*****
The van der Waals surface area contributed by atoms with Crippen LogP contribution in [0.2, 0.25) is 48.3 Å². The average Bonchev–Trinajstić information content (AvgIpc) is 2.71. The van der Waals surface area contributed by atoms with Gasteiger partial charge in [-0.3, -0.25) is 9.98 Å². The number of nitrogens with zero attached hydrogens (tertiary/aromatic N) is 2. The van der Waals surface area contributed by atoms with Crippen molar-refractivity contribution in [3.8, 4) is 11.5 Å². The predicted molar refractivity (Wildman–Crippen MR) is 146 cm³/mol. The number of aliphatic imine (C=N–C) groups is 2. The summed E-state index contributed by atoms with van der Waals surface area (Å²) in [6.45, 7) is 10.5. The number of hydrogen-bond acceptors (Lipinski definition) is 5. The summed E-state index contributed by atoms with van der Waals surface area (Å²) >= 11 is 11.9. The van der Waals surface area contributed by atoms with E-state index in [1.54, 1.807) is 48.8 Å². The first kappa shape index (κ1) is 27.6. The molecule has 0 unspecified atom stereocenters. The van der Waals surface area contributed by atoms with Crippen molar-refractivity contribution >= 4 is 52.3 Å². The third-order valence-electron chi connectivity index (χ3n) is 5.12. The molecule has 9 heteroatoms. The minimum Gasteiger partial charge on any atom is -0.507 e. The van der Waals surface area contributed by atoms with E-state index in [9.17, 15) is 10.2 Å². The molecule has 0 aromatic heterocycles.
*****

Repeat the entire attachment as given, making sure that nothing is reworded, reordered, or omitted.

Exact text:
The van der Waals surface area contributed by atoms with Crippen LogP contribution in [0.2, 0.25) is 48.3 Å². The average Bonchev–Trinajstić information content (AvgIpc) is 2.71. The van der Waals surface area contributed by atoms with Gasteiger partial charge in [-0.3, -0.25) is 9.98 Å². The number of nitrogens with zero attached hydrogens (tertiary/aromatic N) is 2. The van der Waals surface area contributed by atoms with Crippen molar-refractivity contribution in [3.8, 4) is 11.5 Å². The predicted molar refractivity (Wildman–Crippen MR) is 146 cm³/mol. The number of aliphatic imine (C=N–C) groups is 2. The summed E-state index contributed by atoms with van der Waals surface area (Å²) in [6.45, 7) is 10.5. The number of hydrogen-bond acceptors (Lipinski definition) is 5. The summed E-state index contributed by atoms with van der Waals surface area (Å²) >= 11 is 11.9. The van der Waals surface area contributed by atoms with E-state index in [1.54, 1.807) is 48.8 Å². The first kappa shape index (κ1) is 27.6. The molecule has 0 unspecified atom stereocenters. The van der Waals surface area contributed by atoms with Crippen molar-refractivity contribution >= 4 is 52.3 Å². The third-order valence-electron chi connectivity index (χ3n) is 5.12. The molecule has 9 heteroatoms. The minimum Gasteiger partial charge on any atom is -0.507 e. The van der Waals surface area contributed by atoms with E-state index in [9.17, 15) is 10.2 Å². The molecule has 0 aromatic heterocycles.